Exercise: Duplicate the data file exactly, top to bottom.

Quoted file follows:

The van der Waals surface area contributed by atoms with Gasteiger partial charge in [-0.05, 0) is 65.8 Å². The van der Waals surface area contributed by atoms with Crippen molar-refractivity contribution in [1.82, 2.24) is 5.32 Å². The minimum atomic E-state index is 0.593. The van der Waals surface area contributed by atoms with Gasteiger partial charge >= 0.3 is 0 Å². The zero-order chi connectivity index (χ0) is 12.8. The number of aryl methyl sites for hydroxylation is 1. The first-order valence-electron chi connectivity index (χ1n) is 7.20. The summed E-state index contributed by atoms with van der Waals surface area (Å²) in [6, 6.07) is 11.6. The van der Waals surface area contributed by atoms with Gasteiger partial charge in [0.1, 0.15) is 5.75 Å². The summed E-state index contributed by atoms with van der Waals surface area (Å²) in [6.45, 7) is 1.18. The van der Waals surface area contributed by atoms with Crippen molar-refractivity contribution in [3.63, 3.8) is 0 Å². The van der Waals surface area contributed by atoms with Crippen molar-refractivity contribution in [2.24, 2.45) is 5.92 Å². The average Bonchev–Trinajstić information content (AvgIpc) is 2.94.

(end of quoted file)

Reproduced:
The van der Waals surface area contributed by atoms with Gasteiger partial charge in [-0.05, 0) is 65.8 Å². The van der Waals surface area contributed by atoms with Crippen molar-refractivity contribution in [1.82, 2.24) is 5.32 Å². The minimum atomic E-state index is 0.593. The van der Waals surface area contributed by atoms with Gasteiger partial charge >= 0.3 is 0 Å². The zero-order chi connectivity index (χ0) is 12.8. The number of aryl methyl sites for hydroxylation is 1. The first-order valence-electron chi connectivity index (χ1n) is 7.20. The summed E-state index contributed by atoms with van der Waals surface area (Å²) in [6, 6.07) is 11.6. The van der Waals surface area contributed by atoms with Gasteiger partial charge in [0.1, 0.15) is 5.75 Å². The summed E-state index contributed by atoms with van der Waals surface area (Å²) in [6.45, 7) is 1.18. The van der Waals surface area contributed by atoms with Crippen molar-refractivity contribution in [3.63, 3.8) is 0 Å². The van der Waals surface area contributed by atoms with Crippen molar-refractivity contribution in [2.24, 2.45) is 5.92 Å². The average Bonchev–Trinajstić information content (AvgIpc) is 2.94.